Kia has confirmed the upcoming Stinger liftback’s 0-100km/h time this week during its debut at the Seoul motor show, and it’s the quickest model the Korean manufacturer has ever produced.
The flagship Stinger GT, powered by a 3.3-litre twin-turbo V6 petrol engine developing 272kW of power and 510Nm of torque, sprints from zero to 100km/h in just 4.9 seconds in rear-wheel drive form, the company has confirmed today.
Figures for the all-wheel drive version that will be offered in markets like Europe are still to be released.
While an impressive figure in itself, the Stinger’s sprint time matches that of the locally-produced Commodore SS-V – which features a much larger 6.2-litre naturally-aspirated ‘LS3’ V8 producing 304kW of power and 570Nm of torque – while also beating the 5.2-second target set when the car was revealed.
Additionally, that puts the Korean liftback in the same league as German performance sedans like the all-wheel driven Mercedes-AMG C43 (4.7 seconds) and E43 (4.6 seconds).
When it launches here later this year, the Stinger will be offered with both the twin-turbo V6 and the 2.0-litre turbo four-pot from the Optima GT sedan – the latter punching out around 190kW and 353Nm.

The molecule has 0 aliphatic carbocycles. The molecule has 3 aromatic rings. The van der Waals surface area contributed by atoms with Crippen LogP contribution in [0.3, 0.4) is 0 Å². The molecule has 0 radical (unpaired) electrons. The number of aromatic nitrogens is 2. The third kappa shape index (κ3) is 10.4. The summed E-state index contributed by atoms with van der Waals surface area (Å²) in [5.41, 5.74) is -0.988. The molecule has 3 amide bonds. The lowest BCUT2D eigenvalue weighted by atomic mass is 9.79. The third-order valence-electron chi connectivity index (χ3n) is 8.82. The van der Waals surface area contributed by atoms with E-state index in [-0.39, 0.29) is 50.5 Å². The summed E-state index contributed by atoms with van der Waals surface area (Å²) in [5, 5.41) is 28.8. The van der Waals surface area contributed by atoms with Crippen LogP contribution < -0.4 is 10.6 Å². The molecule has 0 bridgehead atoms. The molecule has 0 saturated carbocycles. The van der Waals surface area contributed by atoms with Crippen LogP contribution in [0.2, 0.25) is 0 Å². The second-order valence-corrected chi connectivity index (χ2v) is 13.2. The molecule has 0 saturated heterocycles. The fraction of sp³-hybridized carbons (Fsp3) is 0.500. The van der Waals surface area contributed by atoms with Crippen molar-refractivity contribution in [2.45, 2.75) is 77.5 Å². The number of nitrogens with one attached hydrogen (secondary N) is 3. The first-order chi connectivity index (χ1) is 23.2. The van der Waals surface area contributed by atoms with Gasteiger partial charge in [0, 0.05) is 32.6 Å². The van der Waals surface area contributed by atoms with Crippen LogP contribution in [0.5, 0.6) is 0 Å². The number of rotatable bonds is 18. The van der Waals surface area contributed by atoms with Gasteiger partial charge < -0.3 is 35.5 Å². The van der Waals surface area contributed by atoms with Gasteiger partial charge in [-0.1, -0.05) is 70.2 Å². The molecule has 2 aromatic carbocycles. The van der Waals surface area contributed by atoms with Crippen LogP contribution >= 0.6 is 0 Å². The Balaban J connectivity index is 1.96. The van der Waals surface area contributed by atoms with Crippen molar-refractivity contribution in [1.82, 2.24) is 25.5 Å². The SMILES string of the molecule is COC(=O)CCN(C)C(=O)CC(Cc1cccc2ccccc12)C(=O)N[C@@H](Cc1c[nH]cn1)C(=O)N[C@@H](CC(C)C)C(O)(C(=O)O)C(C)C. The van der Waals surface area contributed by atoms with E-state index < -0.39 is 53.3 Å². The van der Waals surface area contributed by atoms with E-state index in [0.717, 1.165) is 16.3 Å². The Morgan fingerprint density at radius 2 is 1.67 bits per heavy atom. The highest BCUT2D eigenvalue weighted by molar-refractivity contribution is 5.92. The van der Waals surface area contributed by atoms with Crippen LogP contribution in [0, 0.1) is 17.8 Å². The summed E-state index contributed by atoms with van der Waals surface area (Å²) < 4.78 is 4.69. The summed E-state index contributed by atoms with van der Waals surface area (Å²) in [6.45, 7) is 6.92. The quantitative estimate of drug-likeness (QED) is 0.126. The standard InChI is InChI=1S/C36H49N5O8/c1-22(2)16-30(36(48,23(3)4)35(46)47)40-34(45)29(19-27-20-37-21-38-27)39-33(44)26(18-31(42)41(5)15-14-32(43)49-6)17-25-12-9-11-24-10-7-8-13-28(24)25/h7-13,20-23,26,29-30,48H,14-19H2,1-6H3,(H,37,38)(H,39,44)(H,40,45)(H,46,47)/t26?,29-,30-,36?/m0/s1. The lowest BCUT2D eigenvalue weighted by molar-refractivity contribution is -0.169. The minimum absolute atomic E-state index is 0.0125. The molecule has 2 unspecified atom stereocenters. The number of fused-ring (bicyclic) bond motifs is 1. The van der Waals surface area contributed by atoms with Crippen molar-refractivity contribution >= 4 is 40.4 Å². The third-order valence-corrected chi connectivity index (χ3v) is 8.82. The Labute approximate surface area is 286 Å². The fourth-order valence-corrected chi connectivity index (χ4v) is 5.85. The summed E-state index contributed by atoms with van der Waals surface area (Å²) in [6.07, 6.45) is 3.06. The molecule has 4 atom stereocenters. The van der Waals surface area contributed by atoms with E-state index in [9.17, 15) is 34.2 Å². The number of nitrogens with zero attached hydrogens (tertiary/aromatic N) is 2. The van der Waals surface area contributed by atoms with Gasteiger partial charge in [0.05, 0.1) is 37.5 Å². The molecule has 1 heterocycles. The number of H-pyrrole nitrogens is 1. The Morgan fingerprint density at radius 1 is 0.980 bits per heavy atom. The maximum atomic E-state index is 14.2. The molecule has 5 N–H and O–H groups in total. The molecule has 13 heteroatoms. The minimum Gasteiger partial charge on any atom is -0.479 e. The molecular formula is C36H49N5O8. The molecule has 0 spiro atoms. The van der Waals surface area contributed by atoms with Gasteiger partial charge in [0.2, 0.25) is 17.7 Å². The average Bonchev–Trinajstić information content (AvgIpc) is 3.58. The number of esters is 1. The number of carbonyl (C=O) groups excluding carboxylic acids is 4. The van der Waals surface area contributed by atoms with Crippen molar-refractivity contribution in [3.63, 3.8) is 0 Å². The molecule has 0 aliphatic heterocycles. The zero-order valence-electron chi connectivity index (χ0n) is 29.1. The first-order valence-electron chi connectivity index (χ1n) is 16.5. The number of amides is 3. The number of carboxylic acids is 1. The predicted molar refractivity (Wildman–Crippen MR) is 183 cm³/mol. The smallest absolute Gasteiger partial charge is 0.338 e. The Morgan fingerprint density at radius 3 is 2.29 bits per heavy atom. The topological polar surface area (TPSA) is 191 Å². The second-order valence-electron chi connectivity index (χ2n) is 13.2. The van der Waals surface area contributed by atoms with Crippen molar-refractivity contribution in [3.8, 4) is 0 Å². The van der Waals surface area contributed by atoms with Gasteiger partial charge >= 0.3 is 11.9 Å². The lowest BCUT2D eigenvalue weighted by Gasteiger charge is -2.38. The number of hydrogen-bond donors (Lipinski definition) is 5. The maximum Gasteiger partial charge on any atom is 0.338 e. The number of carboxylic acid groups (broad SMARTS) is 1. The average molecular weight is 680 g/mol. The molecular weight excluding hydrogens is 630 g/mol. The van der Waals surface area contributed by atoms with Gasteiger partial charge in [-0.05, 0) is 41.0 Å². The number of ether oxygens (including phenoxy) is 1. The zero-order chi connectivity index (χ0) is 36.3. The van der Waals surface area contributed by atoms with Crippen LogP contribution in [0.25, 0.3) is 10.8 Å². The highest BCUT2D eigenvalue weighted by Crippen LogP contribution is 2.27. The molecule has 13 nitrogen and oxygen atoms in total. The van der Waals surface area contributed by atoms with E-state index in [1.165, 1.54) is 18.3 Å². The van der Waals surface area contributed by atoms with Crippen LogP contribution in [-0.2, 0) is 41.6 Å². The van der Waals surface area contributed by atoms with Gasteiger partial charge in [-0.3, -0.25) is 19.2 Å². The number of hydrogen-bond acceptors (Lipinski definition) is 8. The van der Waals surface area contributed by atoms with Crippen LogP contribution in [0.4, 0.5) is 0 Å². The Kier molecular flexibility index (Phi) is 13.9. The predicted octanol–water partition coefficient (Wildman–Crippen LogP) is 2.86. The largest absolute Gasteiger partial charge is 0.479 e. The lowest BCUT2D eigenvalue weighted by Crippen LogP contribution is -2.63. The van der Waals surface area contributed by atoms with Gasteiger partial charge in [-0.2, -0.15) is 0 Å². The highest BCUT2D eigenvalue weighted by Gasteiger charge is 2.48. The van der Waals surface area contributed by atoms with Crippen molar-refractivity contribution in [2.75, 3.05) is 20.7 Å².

All models bound for Australia will send drive to the rear wheels via an eight-speed automatic transmission as standard.
European buyers also have the choice of the 147kW/440Nm 2.2-litre turbo diesel from the Sorento SUV and Carnival MPV – but this isn’t on the cards for Australia.
Numerous pre-production versions of the Stinger have been spied doing rounds in Sydney over the last couple of months, as the big sedan undergoes the final stages of local tuning.
Interestingly, the Stinger shown in Seoul has also debuted the mysterious ‘E’ badge that surfaced in a trademark application just days ago.
Speculation pointed, naturally, to a new electric vehicle sub-brand. But, given the Stinger shown here is the regular twin-turbo petrol car, the E badge’s purpose remains unclear.
Kia Australia has confirmed however that there are no known plans to launch a sub-brand globally, which suggests this new E badge is a domestic Korean market offering. This would be similar to the Tuscani badge worn by the Hyundai Tiburon (which was its name in Korea), along with the many Toyota models in Japan that wear unique front badging.
Stay tuned to CarAdvice for more Kia Stinger coverage in the lead-up to its Australian launch later this year.